Becky and I struck up a conversation on the day that Red Planet Pictures were filming Sanditon on the seafront. I was really interested in what she had to say, especially about her artwork and wondered if she would like to feature in ‘Humans of Clevedon’. She agreed and I’m so glad she did because she is one very inspirational lady whose story I am very happy to tell.
Becky’s story is very moving. She grew up on a very isolated farm in Challacombe on Exmoor. Her parents divorced when she was four and she went to live with her mother and older brother Daryl in Bratton Fleming a few miles away.
Her brother who she was very close to had spina bifida and was physically disabled, so the medical world, in particular physiotherapy, was very much a feature of Becky’s childhood. Although walking was difficult, with the support of the physiotherapist and the specialist exercises, Daryl did manage to walk, until later in life when he had a fall which sadly led to a subdural hematoma and resulted in him needing to use a wheelchair .
Throughout his childhood, Daryl had to go Stanmore Orthopedic Hospital in London every three months and had a number of major surgeries. At these times when her mother was in London, Becky would stay with her grandparents. It was these childhood experiences that inspired Becky to follow her career path of paediatric physiotherapy. Daryl sadly died in 2002 when he was twenty nine and Becky was twenty seven.
At school, Becky loved art and described her art and her school work as a form of escapism from what was a very challenging childhood. She recalled the stress of her parents at the time of their break-up and the difficulties that her Mum experienced as a single working parent, with two children, one with a disability. Working shifts, her mother who was a nurse would not be there when Becky returned from school and it was she who had the responsibility for cooking and cleaning. There is a lot of support for young carers today although arguably not enough, but for Becky there was no break from her responsibilities, no emotional or practical support and no key worker to help her balance her caring responsibilities with just being a child and growing up.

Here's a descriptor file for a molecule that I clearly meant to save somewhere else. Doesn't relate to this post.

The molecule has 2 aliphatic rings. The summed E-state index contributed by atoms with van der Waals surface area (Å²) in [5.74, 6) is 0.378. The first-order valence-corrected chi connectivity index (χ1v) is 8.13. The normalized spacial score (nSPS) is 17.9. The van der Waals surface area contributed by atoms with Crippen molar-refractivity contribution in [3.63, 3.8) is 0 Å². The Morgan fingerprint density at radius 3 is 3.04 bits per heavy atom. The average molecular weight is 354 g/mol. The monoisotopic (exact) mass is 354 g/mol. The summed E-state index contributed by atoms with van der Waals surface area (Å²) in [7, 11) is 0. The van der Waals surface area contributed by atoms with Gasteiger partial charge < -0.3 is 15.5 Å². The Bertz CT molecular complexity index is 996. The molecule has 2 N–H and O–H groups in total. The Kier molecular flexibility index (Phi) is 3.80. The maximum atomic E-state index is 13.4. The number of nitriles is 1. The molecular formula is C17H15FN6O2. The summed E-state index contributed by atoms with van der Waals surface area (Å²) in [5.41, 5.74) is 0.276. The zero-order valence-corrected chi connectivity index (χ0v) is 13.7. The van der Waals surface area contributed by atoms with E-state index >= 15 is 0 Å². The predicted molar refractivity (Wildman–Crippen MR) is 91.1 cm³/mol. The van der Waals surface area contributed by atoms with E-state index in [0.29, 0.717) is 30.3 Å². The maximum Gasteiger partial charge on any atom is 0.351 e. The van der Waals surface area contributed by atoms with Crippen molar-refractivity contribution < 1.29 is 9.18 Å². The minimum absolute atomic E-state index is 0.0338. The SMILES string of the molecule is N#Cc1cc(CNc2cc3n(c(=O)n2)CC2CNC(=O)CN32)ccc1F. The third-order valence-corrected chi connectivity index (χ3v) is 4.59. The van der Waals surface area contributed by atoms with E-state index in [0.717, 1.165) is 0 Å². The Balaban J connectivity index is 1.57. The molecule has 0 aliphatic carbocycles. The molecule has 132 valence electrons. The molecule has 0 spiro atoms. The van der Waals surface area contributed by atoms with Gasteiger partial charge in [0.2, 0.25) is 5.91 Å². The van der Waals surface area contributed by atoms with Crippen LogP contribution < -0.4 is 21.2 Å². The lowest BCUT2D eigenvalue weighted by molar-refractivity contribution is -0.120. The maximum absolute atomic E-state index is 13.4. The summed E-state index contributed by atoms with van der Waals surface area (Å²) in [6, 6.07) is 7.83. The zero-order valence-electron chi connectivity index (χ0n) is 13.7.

Becky describes her mother as being very driven and a great believer in education, seeing the latter as a way of escaping poverty. At one stage, at a time when inclusion was not a focus in education, she was holding down three jobs in order to be able to pay for Daryl to go to private school rather than attending a separate physical unit.
Becky’s mum always impressed upon her that she could rise above any of life’s challenges and accomplish anything she set her mind to; a sentiment that was echoed by one of her teachers. Becky clearly remembers the impact this teacher’s words had on her and how empowered she felt hearing that her teacher believed in her and believed that someone who was not from a privileged background could be successful.
As keen as Becky was to pursue her art, her mum was keen for her to follow what she saw as a more academic pathway. Becky has a vivid memory of her mum saying:
‘If you do Art A level, you’re not living in this house!’
Harsh, but being a single mother where money was short, Becky’s mum was concerned that her daughter should realise her full potential and should have a secure financial future. It was a comment borne of love and ambition for her daughter.